Jindal Steel and Power on Friday announced that it had signed a memorandum of understanding (MoU) with global mining giant Rio Tinto to jointly work for global commercialisation of the HIsmelt technology to be used in a fully integrated steel-making facility.
“JSPL will be introducing the HIsmelt technology for the first time in the world other than a pilot plant commissioned in Australia, an official statement issued by the company said here.
HIsmelt, short for high-intensity smelting, is the world's first commercial direct smelting process for making iron straight from the ore and is fully owned by Rio Tinto. The technology smelts iron ore fines directly using non-coking coals, and offers significant economic and environmental benefits to the steel industry, the statement said. “We look forward to developing the technology for usage in a fully integrated steel plant,'' JSPL Chairman and Managing Director Naveen Jindal said.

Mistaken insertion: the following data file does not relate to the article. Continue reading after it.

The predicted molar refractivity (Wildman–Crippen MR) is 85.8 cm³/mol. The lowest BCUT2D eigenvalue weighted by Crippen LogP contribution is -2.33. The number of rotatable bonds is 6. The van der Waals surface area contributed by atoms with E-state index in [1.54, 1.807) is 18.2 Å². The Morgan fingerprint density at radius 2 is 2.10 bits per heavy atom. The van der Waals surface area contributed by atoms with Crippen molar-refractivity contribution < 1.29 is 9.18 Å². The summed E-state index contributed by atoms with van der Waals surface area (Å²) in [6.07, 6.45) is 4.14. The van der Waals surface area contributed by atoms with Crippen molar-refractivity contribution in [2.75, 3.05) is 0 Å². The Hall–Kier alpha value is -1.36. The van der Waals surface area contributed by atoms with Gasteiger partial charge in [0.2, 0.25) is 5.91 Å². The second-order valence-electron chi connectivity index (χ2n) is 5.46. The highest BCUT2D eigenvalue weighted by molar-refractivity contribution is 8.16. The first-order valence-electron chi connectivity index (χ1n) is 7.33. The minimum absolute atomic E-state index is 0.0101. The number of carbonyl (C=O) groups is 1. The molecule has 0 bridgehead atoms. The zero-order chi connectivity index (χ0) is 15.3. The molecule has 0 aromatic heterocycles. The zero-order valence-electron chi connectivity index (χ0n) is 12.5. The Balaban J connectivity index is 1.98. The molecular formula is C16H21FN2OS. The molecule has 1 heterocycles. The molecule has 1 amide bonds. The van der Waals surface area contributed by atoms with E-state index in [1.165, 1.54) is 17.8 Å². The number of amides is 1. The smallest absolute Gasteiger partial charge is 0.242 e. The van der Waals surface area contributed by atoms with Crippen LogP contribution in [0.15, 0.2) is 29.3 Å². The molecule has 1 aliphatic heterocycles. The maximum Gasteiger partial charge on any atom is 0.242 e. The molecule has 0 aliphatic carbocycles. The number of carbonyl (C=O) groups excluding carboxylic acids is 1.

As per the MoU, Rio Tinto's Kwinana HIsmelt plant from Australia will also be re-located to JSPL's steel plant in Angul in Orissa, the statement further said. The Kwinana HIsmelt plant is owned by a joint venture comprising Rio Tinto (60 per cent), Nucor Corporation (25 per cent), Mitsubishi Corporation (10 per cent) and Shougang Corporation (5 per cent).
The relocated plant will be fully owned by JSPL, while both firms — JSPL and Rio Tinto — will jointly develop and market the HIsmelt technology in future, with sharing of royalties.
Rio Tinto's CEO for Iron Ore and Australia, Sam Walsh said: “We believe the HIsmelt process remains the future for iron making, particularly in locations where coking coal and good quantity of iron ore lumps are not available. HIsmelt is suitable to the resources of India and offers huge environmental benefits to a steel maker like JSPL,'' he added. JSPL, which has an annual turnover of $2.9 billion, now produces three million tonnes of steel annually and has two large plants at Angul in Orissa and at Patratu in Jharkhand. It also has a power production capacity of 1,800 MW.